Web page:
What I like about Gibney's documentaries is that they're never just about the subject at hand. He's extremely interested in human nature and why we act the way we do. In "Enron", the filmmaker really taps into the essence of evil and how weak human beings can be under the veil of shared responsibility.Most importantly, Gibney crafts a heavy-handed subject with superlative dexterity, which translates to all audiences.
3 1/2 out of 5 stars. Well-done documentary about the figurehead scumbag company for the apparent greed movement of the first decade of this century. So utterly anger-inducing and skeevy I probably would've had an embolism watching this if I saw this any sooner than I did.
Para los que les resultó interesante este documental, recomiendo "Inside Job" (2010) que se podría decir es el complemento de esta historia de estafa y codicia. Lo que había ocurrido con Enron, era solo la antesala a lo que más adelante será la crisis financiera en EEUU, todo un resumen que ciertamente crea un retrato de la avaricia y otras debilidades humanas.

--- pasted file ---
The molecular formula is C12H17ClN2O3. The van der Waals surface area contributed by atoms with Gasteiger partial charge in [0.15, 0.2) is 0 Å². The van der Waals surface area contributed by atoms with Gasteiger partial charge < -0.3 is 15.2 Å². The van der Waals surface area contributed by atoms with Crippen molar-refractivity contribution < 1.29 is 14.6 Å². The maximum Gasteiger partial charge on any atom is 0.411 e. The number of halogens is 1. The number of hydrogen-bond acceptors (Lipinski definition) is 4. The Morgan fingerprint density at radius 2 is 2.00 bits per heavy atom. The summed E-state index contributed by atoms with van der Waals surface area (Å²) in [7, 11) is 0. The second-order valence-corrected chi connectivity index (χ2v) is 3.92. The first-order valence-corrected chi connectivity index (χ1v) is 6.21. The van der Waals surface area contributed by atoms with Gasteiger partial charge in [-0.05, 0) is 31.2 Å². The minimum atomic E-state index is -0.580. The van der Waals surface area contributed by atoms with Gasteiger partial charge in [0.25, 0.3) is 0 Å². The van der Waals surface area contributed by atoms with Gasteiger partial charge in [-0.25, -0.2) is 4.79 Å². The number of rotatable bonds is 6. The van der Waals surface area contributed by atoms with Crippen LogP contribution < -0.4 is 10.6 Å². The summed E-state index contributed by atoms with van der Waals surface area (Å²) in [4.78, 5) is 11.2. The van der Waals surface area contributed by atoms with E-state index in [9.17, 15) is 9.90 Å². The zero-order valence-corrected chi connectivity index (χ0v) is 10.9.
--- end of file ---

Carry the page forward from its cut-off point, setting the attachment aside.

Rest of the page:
I always endorse criticism towards main stream economic ideologies so this was easy to like for me. Realization of the film was lively and the rhythm was just right to keep viewer focused at the same time when you didn't had to push too hard just to keep up with the events. One could say that this is a "almost-identical twin" for Inside Job. These two complete each other.
The Neo-cons deregulation theory proved wrong : Traders betting on the price of electricity. Traders buying power plants to cut the power and bet that the price of electricity is going to go up. Trader doing this arguing for dereglementation. Traders win with Bush jr. and schwarzenegger. When the facts hit and the traders fall, 9/11. The Neo-cons turn to religious hawks. The war keeps everything going until 2007